In These Uncertain Times, Count On Anxiety

Feeling more dread than usual? You're not alone

Back in caveman days, anxiety helped keep us alive. Starving, running out of water, not finding shelter, getting eaten by something—these were the stresses that caused us to worry. The cavemen and cavewomen who didn't worry enough about such matters, well … let's just say they didn't live long enough to pass on their cave-genes.

And here we are today. Not a sabre tooth tiger in sight and every basic need just a click away (except for toilet paper and hair clippers). Yet the anxiety remains. Only instead of being triggered by true life-or-death issues, it's work, social and financial stress. That's not to say those aren't a big deal, but agonizing over whether you may have said the wrong thing on a conference call four days ago isn't exactly on par with running out of water in the middle of summer on the plains of Africa, even though it can certainly feel that way.

My own relationship with anxiety goes as far back as high school. That's when I could squarely put my finger on it. I can best characterize it as a tight feeling in my chest and a nagging sense of dread that felt like it was burning me alive from the inside out. It's been there since—forever by my side, 'til death do we part. And if you're a creative, there's a decent chance you share the same dark passenger.

Now that's not to say anxiety is all gloom and doom. 

I can begrudgingly credit anxiety with at least some of my achievements in school, athletics and my career. It can often act as a performance enhancer. In its manageable form, anxiety is sort of like a JV basketball coach yelling at you to do faster wind sprints. A small, annoying, but effective nudge to keep pushing. This flavor of anxiety is vaguely charming, even funny. The kind that's referenced by neurotic sitcom characters. The kind that appears on novelty tees, coffee cups and kitschy necklace charms with "Anxiety" written in golden, cursive script. 

Some people, myself included, have tried to rebrand their anxiety for an even more positive spin. Perfectionism! Well that doesn't sound bad at all, does it? Hell, that's a good thing, right?! It's not unlike a global tobacco conglomerate changing its name to sound like a friendly, philanthropic organization sponsoring soup kitchens and free jazz concerts. But let's be honest. There's nothing healthy or kind about it. As Elizabeth Gilbert wrote, "Underneath that shiny veneer, perfectionism is nothing more than a deep existential angst that says, again and again, 'I am not good enough and I will never be good enough.'" Perfectionism is worry is fear is anxiety. All rotten to the core.

Because the thing is, anxiety doesn't listen very well. Especially when you try to control it. Oh, it doesn't like that at all. That's when the JV coach turns into a chainsaw-wielding masked murderer fueled by fear and self-doubt. Yes, the maniac makes you run fast. Insanely fast, because you're running for your life. But at what cost? Eventually your lungs and legs give out and the maniac catches you. It may take a week or a month or even years, but he always chases you down. Cue panic attacks, night terrors, shutting down completely, involuntary sobbing in your car in the parking deck, lashing out at the people you love, and so on and so forth.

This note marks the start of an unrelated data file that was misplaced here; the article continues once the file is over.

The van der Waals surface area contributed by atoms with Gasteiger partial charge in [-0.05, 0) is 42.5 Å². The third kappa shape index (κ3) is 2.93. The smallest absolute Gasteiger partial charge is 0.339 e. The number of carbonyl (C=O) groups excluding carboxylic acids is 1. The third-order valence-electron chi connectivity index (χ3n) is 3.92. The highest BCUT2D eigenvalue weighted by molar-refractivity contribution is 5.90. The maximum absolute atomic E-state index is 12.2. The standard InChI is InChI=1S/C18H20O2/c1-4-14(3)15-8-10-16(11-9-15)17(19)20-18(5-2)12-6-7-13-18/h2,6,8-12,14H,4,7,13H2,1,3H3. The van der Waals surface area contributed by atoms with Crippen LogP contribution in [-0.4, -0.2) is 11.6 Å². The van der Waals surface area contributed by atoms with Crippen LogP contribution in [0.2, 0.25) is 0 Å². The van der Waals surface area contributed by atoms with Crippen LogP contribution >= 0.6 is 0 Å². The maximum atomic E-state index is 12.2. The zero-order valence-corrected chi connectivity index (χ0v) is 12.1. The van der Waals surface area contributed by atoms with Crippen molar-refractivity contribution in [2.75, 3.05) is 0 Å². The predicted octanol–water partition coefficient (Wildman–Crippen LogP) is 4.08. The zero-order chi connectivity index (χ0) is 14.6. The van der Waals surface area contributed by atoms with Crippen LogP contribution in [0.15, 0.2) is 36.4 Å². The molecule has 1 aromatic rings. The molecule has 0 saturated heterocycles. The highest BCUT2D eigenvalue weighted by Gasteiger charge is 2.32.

And that's all BEFORE a global pandemic takes hold.

Anxiety feeds on uncertainty and fear, which are in breathtaking abundance "in these [insert adjective] times." The dams we've so painstakingly built to hold back the emotional tides—daily routine, exercise, self-care, socializing—have eroded or completely disappeared, leaving anxiety to run rampant. The fears that were present but seemingly distant (losing your job, your savings and maybe your life) are now more than mental fantasy. What … can … we … do? 

I wish I had "three simple tips to stay sane." I wish I could offer up "an exciting approach to turning mental lemons into lemonade." Those would be great articles and people would probably share the crap out of them on LinkedIn. But it's just not that easy. You can't banish something so hardwired to our being in the time it takes to speed-read a listicle.

Speaking from recent personal experience, I've just been taking it one day at a time. One hour at a time, really. I've been trying to embrace the anxiety, feel it and understand it, instead of holding it at arm's length. Easier said than done, by the way. I've tried to give myself more grace and leeway than usual. I've tried to be grateful for what I have instead of getting distracted by what it feels like I've lost. I've tried to accept the fact that life is extremely messy at all times, pandemic or not, and no amount of white-knuckle control can change such an essential fact. These tactics can help take 10 percent of the edge off on some days. And on others … those are the tough days.

So, to those who are blessed with low anxiety, look out for the people who need help but are too embarrassed to ask. To those who have long been afflicted, please don't be afraid to ask for help. 

And if you're new to the anxiety party because of the crisis: Welcome, and I'm sorry. Know that there's nothing "wrong" with you and that you're far from alone in your struggles. All we can do right now is lean on the people we live with, work with and care about. And please lean on professional help now more than ever. One day soon, we'll be back to losing sleep over some truly trivial BS, like that awkward joke you made in the elevator.

Remember awkward work elevator rides? Those were the best.

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